Matthew Holt

Musings on Integrating Care at the IOM

Matthew HoltSo I’m in
DC figuring out how the East coast medical policy elite tries to change the world. While the rest of DC is buzzing about Obama’s speech and budget, The Institute of Medicine is having a conference on Integrative Medicine. But most people think it should be called integrative health. 

What is integrative health, you ask? Good question.

The majority of the panelists are mainstream health care players like Bill Novelli (AARP), George Halvorson, (Kaiser Permanente), Ralph Snyderman, (Duke). They’re talking about integrating coordinated allopathic health care and information across an individual’s personal health plan. Snyderman, said we need to move from “find it, fix it” to a “personal health plan”. Halvorson said (surprise, surprise) that we need electronic health data on every patient, and to not just replicate the current silos of care in our new data strategy. Novelli went straight at the environmental factors—smoking, fast food et al. And to not ignore them.  Mehmet Oz (he of the Oprah show) said that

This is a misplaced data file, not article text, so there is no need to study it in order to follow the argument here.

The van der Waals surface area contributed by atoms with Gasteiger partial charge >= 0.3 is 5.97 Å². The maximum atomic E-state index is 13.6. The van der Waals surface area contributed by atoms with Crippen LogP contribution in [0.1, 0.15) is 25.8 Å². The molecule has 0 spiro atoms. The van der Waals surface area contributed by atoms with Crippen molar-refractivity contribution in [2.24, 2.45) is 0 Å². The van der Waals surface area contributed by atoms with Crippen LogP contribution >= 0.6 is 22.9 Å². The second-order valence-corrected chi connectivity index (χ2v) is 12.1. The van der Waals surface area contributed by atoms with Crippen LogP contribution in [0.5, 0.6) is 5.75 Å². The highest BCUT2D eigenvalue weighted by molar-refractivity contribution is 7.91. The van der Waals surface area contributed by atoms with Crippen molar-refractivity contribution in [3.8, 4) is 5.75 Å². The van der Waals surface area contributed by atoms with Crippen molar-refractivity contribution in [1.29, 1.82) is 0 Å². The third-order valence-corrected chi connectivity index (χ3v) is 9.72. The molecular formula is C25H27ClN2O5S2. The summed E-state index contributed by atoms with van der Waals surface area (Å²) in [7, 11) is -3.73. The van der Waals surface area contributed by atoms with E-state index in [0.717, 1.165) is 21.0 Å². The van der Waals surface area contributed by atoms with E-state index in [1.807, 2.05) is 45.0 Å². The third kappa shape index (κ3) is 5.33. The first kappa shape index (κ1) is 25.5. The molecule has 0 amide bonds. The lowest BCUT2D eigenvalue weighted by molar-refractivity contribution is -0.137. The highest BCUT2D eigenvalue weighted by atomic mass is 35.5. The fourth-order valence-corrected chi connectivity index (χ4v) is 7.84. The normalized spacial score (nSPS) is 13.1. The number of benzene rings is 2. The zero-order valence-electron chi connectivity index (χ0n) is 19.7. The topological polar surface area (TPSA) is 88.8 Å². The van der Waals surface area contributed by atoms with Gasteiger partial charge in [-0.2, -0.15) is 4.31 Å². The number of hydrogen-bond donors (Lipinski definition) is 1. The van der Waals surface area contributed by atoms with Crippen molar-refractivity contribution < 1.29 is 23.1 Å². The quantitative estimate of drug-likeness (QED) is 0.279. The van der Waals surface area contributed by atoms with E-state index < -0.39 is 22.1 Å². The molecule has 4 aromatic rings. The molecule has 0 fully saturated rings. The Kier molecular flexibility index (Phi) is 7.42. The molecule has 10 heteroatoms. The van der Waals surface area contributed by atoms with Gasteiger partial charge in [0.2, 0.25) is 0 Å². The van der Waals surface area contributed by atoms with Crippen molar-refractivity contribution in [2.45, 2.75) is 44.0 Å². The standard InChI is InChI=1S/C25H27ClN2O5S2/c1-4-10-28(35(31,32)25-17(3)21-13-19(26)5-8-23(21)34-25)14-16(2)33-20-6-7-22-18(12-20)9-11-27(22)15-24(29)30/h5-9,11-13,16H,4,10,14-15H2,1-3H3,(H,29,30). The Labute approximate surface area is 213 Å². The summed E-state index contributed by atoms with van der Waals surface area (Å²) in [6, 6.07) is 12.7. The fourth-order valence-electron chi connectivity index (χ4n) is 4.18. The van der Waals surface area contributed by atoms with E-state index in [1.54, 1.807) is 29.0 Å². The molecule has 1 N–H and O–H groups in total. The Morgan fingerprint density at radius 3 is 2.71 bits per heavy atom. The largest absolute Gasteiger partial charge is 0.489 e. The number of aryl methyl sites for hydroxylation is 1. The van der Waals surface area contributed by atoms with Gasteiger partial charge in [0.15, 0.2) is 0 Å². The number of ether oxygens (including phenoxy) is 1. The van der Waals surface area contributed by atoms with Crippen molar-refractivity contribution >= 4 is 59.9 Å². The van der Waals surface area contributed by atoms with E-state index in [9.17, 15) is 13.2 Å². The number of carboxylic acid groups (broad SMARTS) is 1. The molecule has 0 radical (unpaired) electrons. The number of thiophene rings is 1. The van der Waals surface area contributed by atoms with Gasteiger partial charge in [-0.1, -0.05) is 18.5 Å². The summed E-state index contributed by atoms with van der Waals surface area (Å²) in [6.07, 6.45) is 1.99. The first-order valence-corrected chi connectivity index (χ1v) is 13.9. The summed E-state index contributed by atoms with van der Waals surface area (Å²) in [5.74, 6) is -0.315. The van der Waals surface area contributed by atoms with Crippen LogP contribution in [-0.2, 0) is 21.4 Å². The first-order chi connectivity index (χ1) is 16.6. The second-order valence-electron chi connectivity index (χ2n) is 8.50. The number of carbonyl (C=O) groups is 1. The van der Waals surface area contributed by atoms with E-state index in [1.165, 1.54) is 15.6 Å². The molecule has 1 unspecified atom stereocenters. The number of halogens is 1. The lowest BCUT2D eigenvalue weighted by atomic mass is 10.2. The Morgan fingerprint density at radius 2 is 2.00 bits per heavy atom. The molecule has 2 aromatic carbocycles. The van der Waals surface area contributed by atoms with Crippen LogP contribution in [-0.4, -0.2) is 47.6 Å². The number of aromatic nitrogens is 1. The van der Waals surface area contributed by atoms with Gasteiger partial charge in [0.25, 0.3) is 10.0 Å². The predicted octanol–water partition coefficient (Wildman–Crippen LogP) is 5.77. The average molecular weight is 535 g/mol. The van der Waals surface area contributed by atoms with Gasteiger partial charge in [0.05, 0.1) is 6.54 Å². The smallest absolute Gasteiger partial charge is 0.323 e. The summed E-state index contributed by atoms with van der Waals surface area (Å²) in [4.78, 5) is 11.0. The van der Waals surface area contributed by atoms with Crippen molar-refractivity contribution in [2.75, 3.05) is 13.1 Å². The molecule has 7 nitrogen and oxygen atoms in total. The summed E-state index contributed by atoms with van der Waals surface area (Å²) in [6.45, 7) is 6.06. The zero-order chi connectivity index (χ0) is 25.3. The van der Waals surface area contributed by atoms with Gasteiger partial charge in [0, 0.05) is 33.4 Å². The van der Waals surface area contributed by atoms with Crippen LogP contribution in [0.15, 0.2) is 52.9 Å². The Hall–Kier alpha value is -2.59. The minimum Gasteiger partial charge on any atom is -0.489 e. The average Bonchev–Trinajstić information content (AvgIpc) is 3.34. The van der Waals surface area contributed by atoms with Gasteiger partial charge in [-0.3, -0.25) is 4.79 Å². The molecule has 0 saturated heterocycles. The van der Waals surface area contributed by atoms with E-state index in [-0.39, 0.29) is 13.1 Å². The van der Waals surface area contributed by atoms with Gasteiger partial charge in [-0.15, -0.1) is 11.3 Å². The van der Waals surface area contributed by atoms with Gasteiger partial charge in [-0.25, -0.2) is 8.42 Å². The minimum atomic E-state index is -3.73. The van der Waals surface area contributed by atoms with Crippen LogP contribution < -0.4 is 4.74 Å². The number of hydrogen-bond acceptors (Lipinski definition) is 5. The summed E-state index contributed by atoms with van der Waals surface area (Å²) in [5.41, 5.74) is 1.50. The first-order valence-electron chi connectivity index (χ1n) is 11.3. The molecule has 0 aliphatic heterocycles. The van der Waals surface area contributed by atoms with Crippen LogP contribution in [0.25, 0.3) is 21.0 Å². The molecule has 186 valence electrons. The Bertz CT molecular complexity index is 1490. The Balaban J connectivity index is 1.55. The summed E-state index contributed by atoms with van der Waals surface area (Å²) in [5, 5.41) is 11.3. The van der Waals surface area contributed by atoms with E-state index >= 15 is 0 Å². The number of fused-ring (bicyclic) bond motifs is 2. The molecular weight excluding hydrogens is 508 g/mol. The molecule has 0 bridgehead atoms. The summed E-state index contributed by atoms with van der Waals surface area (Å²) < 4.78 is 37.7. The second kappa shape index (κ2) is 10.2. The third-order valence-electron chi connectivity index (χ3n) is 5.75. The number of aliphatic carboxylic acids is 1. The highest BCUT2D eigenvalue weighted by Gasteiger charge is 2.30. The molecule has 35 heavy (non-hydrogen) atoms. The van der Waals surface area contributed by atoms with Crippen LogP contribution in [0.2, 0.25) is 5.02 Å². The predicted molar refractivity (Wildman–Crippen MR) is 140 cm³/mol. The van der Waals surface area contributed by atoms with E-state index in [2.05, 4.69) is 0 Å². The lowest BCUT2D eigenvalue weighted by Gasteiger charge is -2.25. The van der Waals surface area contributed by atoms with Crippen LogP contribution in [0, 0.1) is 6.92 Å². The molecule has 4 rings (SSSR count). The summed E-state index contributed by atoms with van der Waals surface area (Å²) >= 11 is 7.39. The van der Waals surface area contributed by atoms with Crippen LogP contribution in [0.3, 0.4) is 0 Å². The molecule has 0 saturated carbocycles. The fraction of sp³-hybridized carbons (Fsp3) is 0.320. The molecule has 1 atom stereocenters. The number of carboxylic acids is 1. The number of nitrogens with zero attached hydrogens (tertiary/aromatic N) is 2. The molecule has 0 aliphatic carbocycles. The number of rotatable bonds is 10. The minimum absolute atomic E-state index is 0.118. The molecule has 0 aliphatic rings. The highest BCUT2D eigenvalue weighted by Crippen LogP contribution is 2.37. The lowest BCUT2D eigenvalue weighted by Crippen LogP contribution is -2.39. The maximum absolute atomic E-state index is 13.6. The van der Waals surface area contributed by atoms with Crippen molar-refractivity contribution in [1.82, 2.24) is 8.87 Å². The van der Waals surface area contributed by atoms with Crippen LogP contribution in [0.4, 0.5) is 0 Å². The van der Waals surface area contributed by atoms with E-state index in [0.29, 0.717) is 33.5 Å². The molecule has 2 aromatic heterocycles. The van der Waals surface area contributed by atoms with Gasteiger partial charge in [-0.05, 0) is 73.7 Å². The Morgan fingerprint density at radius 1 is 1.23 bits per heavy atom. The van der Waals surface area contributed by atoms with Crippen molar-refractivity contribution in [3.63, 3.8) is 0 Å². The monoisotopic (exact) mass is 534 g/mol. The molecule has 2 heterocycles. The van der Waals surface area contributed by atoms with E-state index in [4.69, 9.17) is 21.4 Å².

But many of those I’m seeing in the audience don’t think about that aspect of integrative care. Almost all of them are from the world of “complementary and alternative” medicine. There was little on the stage about integrating east and western medicine together, other than a letter read from Prince Charles, whose Foundation is helping to fund this. He’s very interested in complementary care, but also suggested that we need better outcomes studies for all types of care.

But in the break-out room about health reform (hosted by Arnie Milstein & Larry Lewin) a raft of people specializing in all varieties of complementary care got up and basically said that CMS should pay for what they’re doing. And we heard a lot about “integrating” alternative/CAM care into the system, by getting it into education, changing the CPT codes et al. Arnie Milstein had two questions back 1) Why hadn’t CAM use increased in pay-for-performance in California if it was so effective at improving patient outcomes. And oh so diplomatically he asked, 2) why should we pay for more junk medical care that doesn’t work. (Not his words, of course, Arnie is way too diplomatic for that!) but he did relate it to disease management and a bunch of other programs that don’t seem to work and whose backers think CMS and the taxpayer should cough up.